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https://upload.wikimedia.org/wikipedia/commons/thumb/c/cf/A_Wilde_time_3.jpg/320px-A_Wilde_time_3.jpgOscar Wilde said he loved “talking about nothing. It is the only thing I know anything about.”

This week I shook my head reading that the Hon. Jonathan Lippman, former chief judge of New York’s highest court and who spent 43 years as a state court employee but never a year in private practice as a lawyer had taken a job with worldwide law firm behemoth Latham & Watkins LLP — in their New York office, of course. Judge Lippman is best remembered for his 2012 mandate that lawyers work 50 hours for free before being licensed to practice in New York.

http://images.nypl.org/index.php?id=834254&t=w New York became the first to compel pro bono work from lawyers. And it still fries my Arizona bacon. Last time I checked physicians, dentists, architects, pharmacists, engineers, accountants and other professionals have yet to acquire the special snowflake status of lawyers requiring them to provide free services as a precondition to practice their chosen professions. When altruism is coerced — not only is it no longer selfless — it is a tax.

Naturally, for proponents it’s nothing of the sort. It’s not compulsory charity but professional responsibility. Moreover, court cases dating back decades seem to back them up. Those decisions have held that lawyers as officers of the court aren’t protected by the 5th Amendment’s Takings Clause and are instead duty-bound to render service when ordered by court appointment.

https://upload.wikimedia.org/wikipedia/commons/thumb/a/a1/Guercino_God_the_Father.jpg/275px-Guercino_God_the_Father.jpgIn the Empire State, then, as the former chief judge proclaimed at the time from his seat on high, “If you want the privilege and honor of practicing law in New York, you’re going to have to demonstrate that you’re committed to our values.” 

One more burden on the uninitiated.

There are no limits apparently to the belief that ‘To whom much was given, much will be required’ even when the much that’s been given includes staggering law school debt. And never mind that law school graduates in New York and elsewhere at a time of dismal job prospects for lawyers still can’t find good paying jobs as lawyers much less pay down hellacious debts.

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While New York’s 2012 pro bono requirement has been roundly criticized by some, other jurisdictions enviously yearn to copy it, including most recently, California.

Mississippi looked at it several years ago as reported by the Wall Street Journal‘s Law Blog at “Forced Pro Bono: But is it Legal?” And take particular note of the trenchant opinions of commentator “Paco”: Law professors and judges who have guaranteed salaries, employer sponsored health insurance, and government retirement benefits are the perennial promoters of mandatory pro bono. Insulated from the economic vagaries of private practice, they nevertheless feel entitled to make pronouncements regarding the “moral” and related financial obligations the rest of us should bear. From my perspective as a private practitioner, the only moral imperative regarding this issue is for legal academicians and jurists to shut up.”

As for New York’s requirement, no one has deconstructed and decried it better than law school professor Paul Campos who entitled his contemporaneous acerbic takedown, “Clueless baby boomer judge orders poor lawyers to subsidize rich ones.” Or in other words, there’s nothing like vicarious noblesse oblige. Campos listed four objections, foremost being that in the hierarchy of indigent needs, legal services do not make the list of necessities.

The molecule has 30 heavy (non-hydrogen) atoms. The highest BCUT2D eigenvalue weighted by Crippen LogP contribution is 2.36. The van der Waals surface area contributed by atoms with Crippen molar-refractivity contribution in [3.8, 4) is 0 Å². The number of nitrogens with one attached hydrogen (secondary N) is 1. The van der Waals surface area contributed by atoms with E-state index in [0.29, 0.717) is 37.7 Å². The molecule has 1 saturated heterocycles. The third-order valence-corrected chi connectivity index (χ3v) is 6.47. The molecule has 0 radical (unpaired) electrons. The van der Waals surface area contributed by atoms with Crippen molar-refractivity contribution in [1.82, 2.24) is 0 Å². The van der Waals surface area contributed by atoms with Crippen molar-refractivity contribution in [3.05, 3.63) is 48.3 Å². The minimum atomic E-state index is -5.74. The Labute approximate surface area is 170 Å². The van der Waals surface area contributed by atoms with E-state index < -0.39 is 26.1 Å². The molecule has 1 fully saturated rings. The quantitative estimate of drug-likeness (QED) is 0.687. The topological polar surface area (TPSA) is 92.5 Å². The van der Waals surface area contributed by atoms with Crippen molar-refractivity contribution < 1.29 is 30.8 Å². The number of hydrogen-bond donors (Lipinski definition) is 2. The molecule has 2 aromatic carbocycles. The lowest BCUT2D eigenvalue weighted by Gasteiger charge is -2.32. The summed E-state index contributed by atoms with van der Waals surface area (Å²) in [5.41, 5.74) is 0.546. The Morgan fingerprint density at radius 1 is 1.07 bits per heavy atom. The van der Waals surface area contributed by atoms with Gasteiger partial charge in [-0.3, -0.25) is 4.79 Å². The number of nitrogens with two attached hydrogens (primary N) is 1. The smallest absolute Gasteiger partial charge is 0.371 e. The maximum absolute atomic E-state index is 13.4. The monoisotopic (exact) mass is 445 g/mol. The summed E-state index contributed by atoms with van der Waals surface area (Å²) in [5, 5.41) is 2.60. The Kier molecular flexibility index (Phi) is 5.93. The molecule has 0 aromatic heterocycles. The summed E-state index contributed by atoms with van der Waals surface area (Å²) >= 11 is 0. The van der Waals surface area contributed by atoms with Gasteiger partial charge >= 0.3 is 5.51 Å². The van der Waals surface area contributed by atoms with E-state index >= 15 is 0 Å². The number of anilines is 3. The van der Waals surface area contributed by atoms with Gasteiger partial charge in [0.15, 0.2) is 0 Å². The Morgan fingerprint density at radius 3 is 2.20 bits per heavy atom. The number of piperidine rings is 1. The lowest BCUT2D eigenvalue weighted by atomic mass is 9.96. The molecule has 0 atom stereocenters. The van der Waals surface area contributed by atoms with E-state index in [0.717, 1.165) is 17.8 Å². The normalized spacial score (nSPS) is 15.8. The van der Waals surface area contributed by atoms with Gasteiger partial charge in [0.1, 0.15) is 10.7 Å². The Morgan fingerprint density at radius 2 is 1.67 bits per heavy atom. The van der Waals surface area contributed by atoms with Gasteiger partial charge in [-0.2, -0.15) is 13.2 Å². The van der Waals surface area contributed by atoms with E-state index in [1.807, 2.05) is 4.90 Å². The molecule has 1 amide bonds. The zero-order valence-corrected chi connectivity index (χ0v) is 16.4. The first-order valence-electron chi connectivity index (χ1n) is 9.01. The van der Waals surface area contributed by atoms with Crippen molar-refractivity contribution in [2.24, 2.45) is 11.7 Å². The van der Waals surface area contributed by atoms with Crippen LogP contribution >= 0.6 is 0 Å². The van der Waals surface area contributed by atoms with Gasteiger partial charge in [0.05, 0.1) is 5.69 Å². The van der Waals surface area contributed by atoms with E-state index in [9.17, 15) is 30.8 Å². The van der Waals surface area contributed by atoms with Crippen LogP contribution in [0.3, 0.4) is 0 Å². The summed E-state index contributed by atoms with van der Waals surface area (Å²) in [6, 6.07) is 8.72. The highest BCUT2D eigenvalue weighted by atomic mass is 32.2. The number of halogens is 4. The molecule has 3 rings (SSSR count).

Of Judge Lippman, Campos opined, “He has spent his entire professional career as a functionary within New York’s court system. I’m betting a Megamillions ticket that he doesn’t have the faintest idea how preposterous it is, under current circumstances, to expect aspiring lawyers to work for free as a precondition for bar admittance in New York of all places.”

broken and untied moccasins | by TracyKoPhoto“Walk a mile in my moccasins to learn where they pinch” is an old proverb. But even its variant, “Until you walk a mile in another man’s moccasins — you can’t imagine the smell,” is disregarded. Whether pinching or malodorous or pristine, legal elites would rather go moccasin-less preferring instead to impose destinations on others without having traipsed there themselves.

Prospecting for clients? Paying business expenses like rent, payroll, utilities, marketing, legal research and insurance? Worrying about paying back six-figure law school tuition debts? Such concerns will never trouble the moccasin discalced. Paraphrasing Oscar Wilde, those who talk about nothing they know anything about — always know everything.

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Credits: Oscar Wilde, by Napoleon Sarony at Wikimedia commons, public domain;God the Father, by Guercino, Wikimedia Commons, public domain; Judiciary Scene : Judge Listening To Witness. Retrieved from http://digitalcollections.nypl.org/items/510d47e1-0ca4-a3d9-e040-e00a18064a99; A school class with a sleeping schoolmaster, oil on panel painting by Jan Steen, 1672, at Wikimedia Commons, public domain; broken and untied moccasins, by Tracy Ko at Flickr Creative Commons Attribution.

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Home Improvement 26Hat’s off — I think — to State Bar of Arizona President Geoff Trachtenberg for exercising his free speech rights and speaking his own mind. Last month, Trachtenberg emailed the General Counsel to Arizona Governor Doug Ducey to express his “candid thoughts” about why Clint Bolick, one of the nominees to the state’s highest court, was “clearly not the best candidate for the job.” And because Trachtenberg wasn’t expressly wearing his state bar presidential mantle when doing so, I guess folks can’t say he was speaking for the state’s compulsory membership bar.